Passion Play

Investors looking to expand their portfolios are putting their money where their hobbies are.
Magazine Contributor
3 min read

This story appears in the May 2007 issue of Entrepreneur. Subscribe »

In five short years, the price tag on Larry Sirolli's loft apartment in Manhattan has skyrocketed 70 percent. But what's hanging inside his home represents his most impressive purchase: a late 1950s abstract expressionist painting by American artist Stephen Greene. Sirolli purchased the piece at an auction in Chicago for little more than $1,000 in 1999. Today, he estimates it's worth $60,000--a whopping 5,900 percent gain.

No amateur to the art world, Sirolli, 47, boasts 23 years at Sotheby's and one year as owner of New York City private art dealership and consulting business Sirolli Fine Art, which has brought in sales of $1.3 million so far. However, his investment play is becoming more commonplace. Individuals who once focused solely on stocks and bonds are diversifying into so-called "passion investments" like art, wine and even NASCAR.

This year, high-income families will place 22 percent of their assets in these alternative investments, according to Capgemini and Merrill Lynch, up from 10 percent in 2002. Experts say the appeal is both monetary and emotional. "Psychologically, you don't get that attached to bonds and shares," says Mahesh Kumar, author of Wine Investment for Portfolio Diversification. "But a 1982 Chateau Margaux--people take pride in that." Investing in a Jeff Koons or a cabernet can be a gamble, however, so be sure to research and diversify.

If wine is your passion, choose investment-grade vintages, which offer more longevity and liquidity--and profits of about 15 percent over a 20-year period, according to Kumar, whose wine portfolio has grown nearly 60 percent over the past three years. He recommends first-growth wines from Bordeaux, Burgundy and Tuscany, which can start as low as $5,000 for a few bottles.

Wine investment funds, mainly based overseas, offer another route. Diversification eases the risk, but funds usually charge steep fees and require a minimum investment often in the tens of thousands.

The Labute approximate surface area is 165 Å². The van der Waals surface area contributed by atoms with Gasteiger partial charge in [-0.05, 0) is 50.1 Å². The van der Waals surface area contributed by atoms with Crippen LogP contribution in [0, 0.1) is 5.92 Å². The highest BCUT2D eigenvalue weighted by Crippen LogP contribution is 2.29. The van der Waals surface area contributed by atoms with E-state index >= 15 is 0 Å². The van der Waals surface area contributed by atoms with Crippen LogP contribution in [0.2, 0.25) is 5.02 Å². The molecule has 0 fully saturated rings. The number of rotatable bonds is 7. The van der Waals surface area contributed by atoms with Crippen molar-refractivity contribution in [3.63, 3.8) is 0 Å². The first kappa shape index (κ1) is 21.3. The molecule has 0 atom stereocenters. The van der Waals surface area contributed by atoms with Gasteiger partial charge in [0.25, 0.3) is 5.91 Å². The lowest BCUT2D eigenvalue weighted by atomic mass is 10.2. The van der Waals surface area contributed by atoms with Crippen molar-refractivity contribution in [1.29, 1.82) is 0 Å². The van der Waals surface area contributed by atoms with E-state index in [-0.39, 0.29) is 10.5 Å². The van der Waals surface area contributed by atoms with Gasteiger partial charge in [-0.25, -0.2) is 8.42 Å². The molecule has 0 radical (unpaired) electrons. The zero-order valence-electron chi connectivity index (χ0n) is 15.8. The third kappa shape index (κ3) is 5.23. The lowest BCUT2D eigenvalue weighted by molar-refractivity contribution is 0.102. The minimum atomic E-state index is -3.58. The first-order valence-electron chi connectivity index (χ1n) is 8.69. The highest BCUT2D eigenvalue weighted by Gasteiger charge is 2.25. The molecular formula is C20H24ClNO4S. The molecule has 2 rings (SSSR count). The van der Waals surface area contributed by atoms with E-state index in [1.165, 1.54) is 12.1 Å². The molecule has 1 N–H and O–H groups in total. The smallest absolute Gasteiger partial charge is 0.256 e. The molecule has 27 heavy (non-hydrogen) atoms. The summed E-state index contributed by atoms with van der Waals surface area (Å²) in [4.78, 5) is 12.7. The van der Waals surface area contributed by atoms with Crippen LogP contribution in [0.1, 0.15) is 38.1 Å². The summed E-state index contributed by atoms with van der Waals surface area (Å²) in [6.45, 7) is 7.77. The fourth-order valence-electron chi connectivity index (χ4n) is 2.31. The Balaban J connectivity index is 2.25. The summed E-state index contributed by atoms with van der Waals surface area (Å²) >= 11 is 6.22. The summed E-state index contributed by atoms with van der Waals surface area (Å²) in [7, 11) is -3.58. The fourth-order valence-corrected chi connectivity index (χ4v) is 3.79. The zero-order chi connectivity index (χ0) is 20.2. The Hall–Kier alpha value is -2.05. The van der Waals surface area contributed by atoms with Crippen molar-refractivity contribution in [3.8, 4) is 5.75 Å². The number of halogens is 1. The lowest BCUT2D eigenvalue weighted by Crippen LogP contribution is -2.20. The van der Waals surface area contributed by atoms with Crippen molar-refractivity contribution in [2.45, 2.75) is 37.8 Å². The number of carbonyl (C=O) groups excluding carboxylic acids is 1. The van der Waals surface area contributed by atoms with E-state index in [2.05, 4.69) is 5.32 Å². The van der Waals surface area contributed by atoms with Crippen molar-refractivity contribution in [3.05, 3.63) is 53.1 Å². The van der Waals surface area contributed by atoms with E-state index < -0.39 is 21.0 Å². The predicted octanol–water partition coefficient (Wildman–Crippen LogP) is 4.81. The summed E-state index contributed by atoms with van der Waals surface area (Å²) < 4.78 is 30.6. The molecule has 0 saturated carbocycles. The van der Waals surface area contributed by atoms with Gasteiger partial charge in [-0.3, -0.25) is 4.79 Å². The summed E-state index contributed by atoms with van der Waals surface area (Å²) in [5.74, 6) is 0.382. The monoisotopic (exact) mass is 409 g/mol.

Race car fans don't need as much to spin their passion into an investment. The StockCar Stocks Fund (SCARX) requires a $250 minimum investment and offers a broad portfolio of stocks linked to NASCAR, from sponsors to dependable Dow names like Exxon Mobil. Since its launch in 1998, SCARX has returned about 8 percent annually. Says fund manager Robert Carter, "It's a way [race fans] can invest in a fund that supports [what] they're interested in."

Art has long been a favorite passion investment. But one big risk with investing in art: Artists can fall out of style. "There were artists [who were] hot 10 years ago that are stone-cold now," says Michael Connors, owner of the Michael Connors Gallery in New York City. For added protection, buyers should research the gallery or auction house promoting a given artist. "There is some art out there that's not very good, but it is being marketed so well that it [appears] hot," says Connors. Of course, if you're not an insider to the art world, differentiating the "hot" from the "not" can be tricky. Do your homework, and speak to art consultants and appraisers.

Don't have $50 million to plunk down at auction? You can start with a few thousand. "Try to find the best of a lesser-known artist," says Sirolli. That was his approach when he bought the Greene. Now, however, he's fallen victim to an unexpected risk--getting too attached. He admits, "It's hard for me to part with it."

Farnoosh Torabi is a correspondent for TV.

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